Democrats Catherine Fleming Bruce, Angela Geter and state Rep. Krystle Matthews are competing to take on Scott.
In the governor’s race, Trump-backed incumbent Republican Gov. Henry McMaster defeated his primary challenger, Harrison Musselwhite.
On the Democratic side, Cunningham, who lost his House seat to Mace in 2018, won the primary, defeating state Sen. Mia McLeod and several others.
Also in the spotlight is Nevada, the state that officially gave President Joe Biden enough electoral votes to win the presidency in 2020. Mr. Biden won the state by less than three points in 2020, and the state’s economy has been hit hard by inflation and the COVID-19 pandemic. Republicans are hoping to flip the Senate seat and the governor’s mansion in the fall — and a number of Republicans are running to succeed the term-limited secretary of state, who refused to throw out the election results in favor of Trump.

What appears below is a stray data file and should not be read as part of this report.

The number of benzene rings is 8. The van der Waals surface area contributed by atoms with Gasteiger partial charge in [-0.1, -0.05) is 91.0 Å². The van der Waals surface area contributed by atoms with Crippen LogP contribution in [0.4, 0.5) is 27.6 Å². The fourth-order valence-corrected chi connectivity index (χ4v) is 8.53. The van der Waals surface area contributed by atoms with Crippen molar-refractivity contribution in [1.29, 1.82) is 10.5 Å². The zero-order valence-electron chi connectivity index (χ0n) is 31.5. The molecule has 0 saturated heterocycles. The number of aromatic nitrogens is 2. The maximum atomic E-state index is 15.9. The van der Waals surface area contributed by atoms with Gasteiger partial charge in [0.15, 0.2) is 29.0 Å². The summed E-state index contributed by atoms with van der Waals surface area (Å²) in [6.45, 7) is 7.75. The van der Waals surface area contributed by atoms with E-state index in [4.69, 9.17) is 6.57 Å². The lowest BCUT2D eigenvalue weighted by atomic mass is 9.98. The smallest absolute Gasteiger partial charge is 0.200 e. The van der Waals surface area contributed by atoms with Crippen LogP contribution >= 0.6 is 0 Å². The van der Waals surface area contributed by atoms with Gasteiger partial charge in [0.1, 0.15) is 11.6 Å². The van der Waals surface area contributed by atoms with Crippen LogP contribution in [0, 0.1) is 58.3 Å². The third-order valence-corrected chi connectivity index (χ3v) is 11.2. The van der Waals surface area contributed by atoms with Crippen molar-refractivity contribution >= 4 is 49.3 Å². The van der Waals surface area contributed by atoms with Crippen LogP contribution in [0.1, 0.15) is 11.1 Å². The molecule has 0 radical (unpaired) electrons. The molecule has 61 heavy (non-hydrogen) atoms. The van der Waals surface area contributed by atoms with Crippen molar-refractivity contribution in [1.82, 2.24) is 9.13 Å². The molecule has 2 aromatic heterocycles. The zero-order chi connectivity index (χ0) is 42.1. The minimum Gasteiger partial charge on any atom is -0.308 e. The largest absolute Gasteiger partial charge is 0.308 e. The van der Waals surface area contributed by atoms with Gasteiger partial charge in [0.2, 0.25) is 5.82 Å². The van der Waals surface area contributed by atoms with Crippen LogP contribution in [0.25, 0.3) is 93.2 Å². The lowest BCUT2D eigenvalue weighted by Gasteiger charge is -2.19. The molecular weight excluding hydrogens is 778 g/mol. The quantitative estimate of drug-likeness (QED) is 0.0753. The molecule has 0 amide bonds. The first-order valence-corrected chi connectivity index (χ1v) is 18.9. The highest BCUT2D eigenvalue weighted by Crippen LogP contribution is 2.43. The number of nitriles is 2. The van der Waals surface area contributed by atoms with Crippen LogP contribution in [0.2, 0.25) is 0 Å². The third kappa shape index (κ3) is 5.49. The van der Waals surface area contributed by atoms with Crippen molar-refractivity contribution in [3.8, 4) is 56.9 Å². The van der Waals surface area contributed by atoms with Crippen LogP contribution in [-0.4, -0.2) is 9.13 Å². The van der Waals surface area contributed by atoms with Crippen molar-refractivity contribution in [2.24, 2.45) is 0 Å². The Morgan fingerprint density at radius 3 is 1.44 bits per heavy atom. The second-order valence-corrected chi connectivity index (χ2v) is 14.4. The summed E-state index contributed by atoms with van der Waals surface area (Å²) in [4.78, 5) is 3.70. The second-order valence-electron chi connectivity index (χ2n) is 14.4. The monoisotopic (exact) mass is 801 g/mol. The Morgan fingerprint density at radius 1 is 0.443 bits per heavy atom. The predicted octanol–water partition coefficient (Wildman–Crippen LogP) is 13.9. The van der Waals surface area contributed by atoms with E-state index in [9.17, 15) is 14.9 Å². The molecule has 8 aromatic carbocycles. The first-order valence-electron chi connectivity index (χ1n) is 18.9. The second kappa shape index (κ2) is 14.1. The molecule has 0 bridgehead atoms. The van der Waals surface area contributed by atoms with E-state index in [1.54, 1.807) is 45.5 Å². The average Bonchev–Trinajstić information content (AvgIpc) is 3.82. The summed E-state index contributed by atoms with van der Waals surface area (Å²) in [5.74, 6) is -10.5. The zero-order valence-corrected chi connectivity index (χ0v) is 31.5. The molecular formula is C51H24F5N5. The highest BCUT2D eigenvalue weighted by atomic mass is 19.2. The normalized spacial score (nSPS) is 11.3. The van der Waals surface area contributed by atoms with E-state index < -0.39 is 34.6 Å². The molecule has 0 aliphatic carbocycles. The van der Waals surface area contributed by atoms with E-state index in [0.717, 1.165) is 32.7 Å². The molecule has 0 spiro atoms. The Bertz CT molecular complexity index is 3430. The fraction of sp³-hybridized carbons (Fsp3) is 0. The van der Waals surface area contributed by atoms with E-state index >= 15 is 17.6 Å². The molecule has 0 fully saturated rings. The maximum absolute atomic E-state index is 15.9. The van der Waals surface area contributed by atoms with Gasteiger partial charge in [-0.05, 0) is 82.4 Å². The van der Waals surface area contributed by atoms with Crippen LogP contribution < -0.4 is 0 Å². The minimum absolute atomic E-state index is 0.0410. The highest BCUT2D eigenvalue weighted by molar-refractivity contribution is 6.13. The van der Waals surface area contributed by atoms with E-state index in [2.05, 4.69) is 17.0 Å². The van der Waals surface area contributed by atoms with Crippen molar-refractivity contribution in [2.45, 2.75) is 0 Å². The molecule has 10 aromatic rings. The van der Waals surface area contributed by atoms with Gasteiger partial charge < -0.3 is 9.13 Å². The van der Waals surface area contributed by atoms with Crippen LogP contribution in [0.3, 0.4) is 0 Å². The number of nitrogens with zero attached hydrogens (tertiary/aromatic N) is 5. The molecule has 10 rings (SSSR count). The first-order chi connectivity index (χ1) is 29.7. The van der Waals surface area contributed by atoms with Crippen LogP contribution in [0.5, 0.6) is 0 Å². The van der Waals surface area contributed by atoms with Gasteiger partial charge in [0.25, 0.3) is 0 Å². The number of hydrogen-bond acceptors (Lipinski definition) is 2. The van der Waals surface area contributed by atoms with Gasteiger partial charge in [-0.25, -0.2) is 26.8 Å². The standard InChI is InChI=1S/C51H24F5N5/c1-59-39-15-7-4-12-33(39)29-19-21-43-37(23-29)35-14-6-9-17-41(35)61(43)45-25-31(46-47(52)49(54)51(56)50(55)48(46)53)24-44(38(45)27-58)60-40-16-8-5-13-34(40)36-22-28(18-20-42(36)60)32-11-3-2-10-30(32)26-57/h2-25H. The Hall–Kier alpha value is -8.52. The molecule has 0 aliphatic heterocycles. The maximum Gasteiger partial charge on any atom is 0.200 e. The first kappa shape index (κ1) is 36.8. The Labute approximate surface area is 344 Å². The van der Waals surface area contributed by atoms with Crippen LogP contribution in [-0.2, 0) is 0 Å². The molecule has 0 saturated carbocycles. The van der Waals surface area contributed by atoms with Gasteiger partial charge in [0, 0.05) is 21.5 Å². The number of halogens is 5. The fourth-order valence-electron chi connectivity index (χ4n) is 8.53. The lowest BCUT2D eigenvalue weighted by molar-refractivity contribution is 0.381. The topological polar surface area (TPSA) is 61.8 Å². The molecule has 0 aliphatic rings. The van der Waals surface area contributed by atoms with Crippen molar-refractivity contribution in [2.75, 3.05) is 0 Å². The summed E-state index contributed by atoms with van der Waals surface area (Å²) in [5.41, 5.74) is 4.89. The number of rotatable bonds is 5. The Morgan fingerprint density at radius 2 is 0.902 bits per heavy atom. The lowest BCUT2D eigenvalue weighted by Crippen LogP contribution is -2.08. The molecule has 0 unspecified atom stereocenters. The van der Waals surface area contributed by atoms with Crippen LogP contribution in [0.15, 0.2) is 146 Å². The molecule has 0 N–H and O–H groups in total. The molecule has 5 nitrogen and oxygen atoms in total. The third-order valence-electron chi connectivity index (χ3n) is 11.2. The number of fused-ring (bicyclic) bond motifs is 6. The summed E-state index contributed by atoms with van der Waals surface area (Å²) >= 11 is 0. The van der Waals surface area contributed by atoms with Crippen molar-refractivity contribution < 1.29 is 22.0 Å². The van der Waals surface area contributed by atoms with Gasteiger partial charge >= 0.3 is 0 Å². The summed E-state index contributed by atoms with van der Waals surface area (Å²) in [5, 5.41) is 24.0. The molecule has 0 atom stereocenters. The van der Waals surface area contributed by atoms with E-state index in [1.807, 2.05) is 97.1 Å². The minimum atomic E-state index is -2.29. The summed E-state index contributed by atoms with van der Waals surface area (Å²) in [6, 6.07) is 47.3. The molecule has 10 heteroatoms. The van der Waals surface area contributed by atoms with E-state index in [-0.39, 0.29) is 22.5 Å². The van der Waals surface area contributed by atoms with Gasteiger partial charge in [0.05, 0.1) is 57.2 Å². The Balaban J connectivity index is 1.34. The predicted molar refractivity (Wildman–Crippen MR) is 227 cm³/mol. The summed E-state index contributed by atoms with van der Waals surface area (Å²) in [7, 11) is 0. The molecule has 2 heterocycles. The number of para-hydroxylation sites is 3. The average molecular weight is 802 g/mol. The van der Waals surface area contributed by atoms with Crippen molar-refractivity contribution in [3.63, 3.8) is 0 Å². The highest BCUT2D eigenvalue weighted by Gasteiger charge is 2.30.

Trump-backed Adam Laxalt won the Republican nomination for the U.S. Senate in Nevada. Laxalt succeeded current Democratic Sen. Catherine Cortez Masto as the state’s attorney general.
Laxalt, who lost the governor’s race in 2018, had endorsements from a number of high-profile Republicans, including Florida Gov. Ron DeSantis, Sen. Ted Cruz of Texas and Donald Trump Jr., who came to Nevada to campaign with Laxalt.
Cortez Masto won the Democratic primary. She has already raised big sums ahead of November — nearly $20 million in the last year — and went into primary day with more than $9 million cash on hand.
Nevada Gov. Steve Sisolak, won the Democratic primary for governor. Sisolak, elected in 2018, was the first Democrat to win the governor’s mansion in more than 20 years.
Fifteen Republicans are on the primary ballot for governor. Clark County Sheriff Joe Lombardo, former boxer Joey Gilbert, former U.S. Sen. Dean Heller, North Las Vegas Mayor John Lee and entrepreneur Guy Nohra are so far leading the field.
Jim Marchant won the Republican primary for Nevada Secretary of State. A former state lawmaker, Marchant told The Wall Street Journal last year that he didn’t know whether Mr. Biden won the state in 2020 and “would not have certified” the election.